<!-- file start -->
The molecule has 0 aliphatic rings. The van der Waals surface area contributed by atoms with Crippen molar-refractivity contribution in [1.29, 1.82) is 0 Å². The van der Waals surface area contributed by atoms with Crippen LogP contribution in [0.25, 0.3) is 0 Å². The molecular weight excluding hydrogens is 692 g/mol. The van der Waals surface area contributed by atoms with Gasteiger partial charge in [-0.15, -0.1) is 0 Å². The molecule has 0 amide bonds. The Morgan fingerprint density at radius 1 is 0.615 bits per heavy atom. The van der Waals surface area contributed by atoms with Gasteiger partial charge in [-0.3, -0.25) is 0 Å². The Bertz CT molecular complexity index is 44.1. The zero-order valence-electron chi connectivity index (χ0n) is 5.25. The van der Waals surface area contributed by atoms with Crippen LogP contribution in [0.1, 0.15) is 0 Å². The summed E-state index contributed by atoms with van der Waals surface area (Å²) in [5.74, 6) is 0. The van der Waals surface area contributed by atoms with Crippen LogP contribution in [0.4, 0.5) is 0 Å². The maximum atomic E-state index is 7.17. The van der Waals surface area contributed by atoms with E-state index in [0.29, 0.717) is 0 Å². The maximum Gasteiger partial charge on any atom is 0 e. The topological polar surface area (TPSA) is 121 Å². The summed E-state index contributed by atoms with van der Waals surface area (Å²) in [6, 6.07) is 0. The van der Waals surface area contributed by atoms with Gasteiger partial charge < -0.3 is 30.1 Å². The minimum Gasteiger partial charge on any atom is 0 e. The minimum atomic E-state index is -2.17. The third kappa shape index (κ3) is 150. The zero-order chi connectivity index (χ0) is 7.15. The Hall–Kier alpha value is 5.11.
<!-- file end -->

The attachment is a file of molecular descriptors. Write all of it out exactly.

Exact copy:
The molecule has 0 aliphatic rings. The van der Waals surface area contributed by atoms with Crippen molar-refractivity contribution in [1.29, 1.82) is 0 Å². The van der Waals surface area contributed by atoms with Crippen LogP contribution in [0.25, 0.3) is 0 Å². The molecular weight excluding hydrogens is 692 g/mol. The van der Waals surface area contributed by atoms with Gasteiger partial charge in [-0.15, -0.1) is 0 Å². The molecule has 0 amide bonds. The Morgan fingerprint density at radius 1 is 0.615 bits per heavy atom. The van der Waals surface area contributed by atoms with Gasteiger partial charge in [-0.3, -0.25) is 0 Å². The Bertz CT molecular complexity index is 44.1. The zero-order valence-electron chi connectivity index (χ0n) is 5.25. The van der Waals surface area contributed by atoms with Crippen LogP contribution in [0.1, 0.15) is 0 Å². The summed E-state index contributed by atoms with van der Waals surface area (Å²) in [5.74, 6) is 0. The van der Waals surface area contributed by atoms with Crippen LogP contribution in [0.4, 0.5) is 0 Å². The maximum atomic E-state index is 7.17. The van der Waals surface area contributed by atoms with E-state index in [0.29, 0.717) is 0 Å². The maximum Gasteiger partial charge on any atom is 0 e. The topological polar surface area (TPSA) is 121 Å². The summed E-state index contributed by atoms with van der Waals surface area (Å²) in [6, 6.07) is 0. The van der Waals surface area contributed by atoms with Gasteiger partial charge < -0.3 is 30.1 Å². The minimum Gasteiger partial charge on any atom is 0 e. The minimum atomic E-state index is -2.17. The third kappa shape index (κ3) is 150. The zero-order chi connectivity index (χ0) is 7.15. The Hall–Kier alpha value is 5.11.